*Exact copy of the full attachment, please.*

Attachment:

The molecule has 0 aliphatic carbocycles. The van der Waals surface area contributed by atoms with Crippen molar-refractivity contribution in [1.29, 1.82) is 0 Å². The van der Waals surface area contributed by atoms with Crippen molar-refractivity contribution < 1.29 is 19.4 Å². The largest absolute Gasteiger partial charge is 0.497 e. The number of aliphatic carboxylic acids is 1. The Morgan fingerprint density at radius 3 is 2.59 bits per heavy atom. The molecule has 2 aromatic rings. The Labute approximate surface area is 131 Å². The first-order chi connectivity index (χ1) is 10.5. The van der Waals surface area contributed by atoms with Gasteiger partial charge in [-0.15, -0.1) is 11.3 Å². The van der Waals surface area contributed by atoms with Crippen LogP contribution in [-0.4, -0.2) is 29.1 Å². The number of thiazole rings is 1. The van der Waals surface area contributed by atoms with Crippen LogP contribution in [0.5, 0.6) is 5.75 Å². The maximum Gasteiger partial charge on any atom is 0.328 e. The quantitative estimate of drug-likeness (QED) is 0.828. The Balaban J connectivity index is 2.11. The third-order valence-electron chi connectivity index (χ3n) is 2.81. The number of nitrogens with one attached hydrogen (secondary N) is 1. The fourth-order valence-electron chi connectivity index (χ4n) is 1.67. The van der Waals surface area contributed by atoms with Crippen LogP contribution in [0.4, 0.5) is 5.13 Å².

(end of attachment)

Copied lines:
The molecule has 0 aliphatic carbocycles. The van der Waals surface area contributed by atoms with Crippen molar-refractivity contribution in [1.29, 1.82) is 0 Å². The van der Waals surface area contributed by atoms with Crippen molar-refractivity contribution < 1.29 is 19.4 Å². The largest absolute Gasteiger partial charge is 0.497 e. The number of aliphatic carboxylic acids is 1. The Morgan fingerprint density at radius 3 is 2.59 bits per heavy atom. The molecule has 2 aromatic rings. The Labute approximate surface area is 131 Å². The first-order chi connectivity index (χ1) is 10.5. The van der Waals surface area contributed by atoms with Gasteiger partial charge in [-0.15, -0.1) is 11.3 Å². The van der Waals surface area contributed by atoms with Crippen LogP contribution in [-0.4, -0.2) is 29.1 Å². The number of thiazole rings is 1. The van der Waals surface area contributed by atoms with Crippen LogP contribution in [0.5, 0.6) is 5.75 Å². The maximum Gasteiger partial charge on any atom is 0.328 e. The quantitative estimate of drug-likeness (QED) is 0.828. The Balaban J connectivity index is 2.11. The third-order valence-electron chi connectivity index (χ3n) is 2.81. The number of nitrogens with one attached hydrogen (secondary N) is 1. The fourth-order valence-electron chi connectivity index (χ4n) is 1.67. The van der Waals surface area contributed by atoms with Crippen LogP contribution in [0.4, 0.5) is 5.13 Å².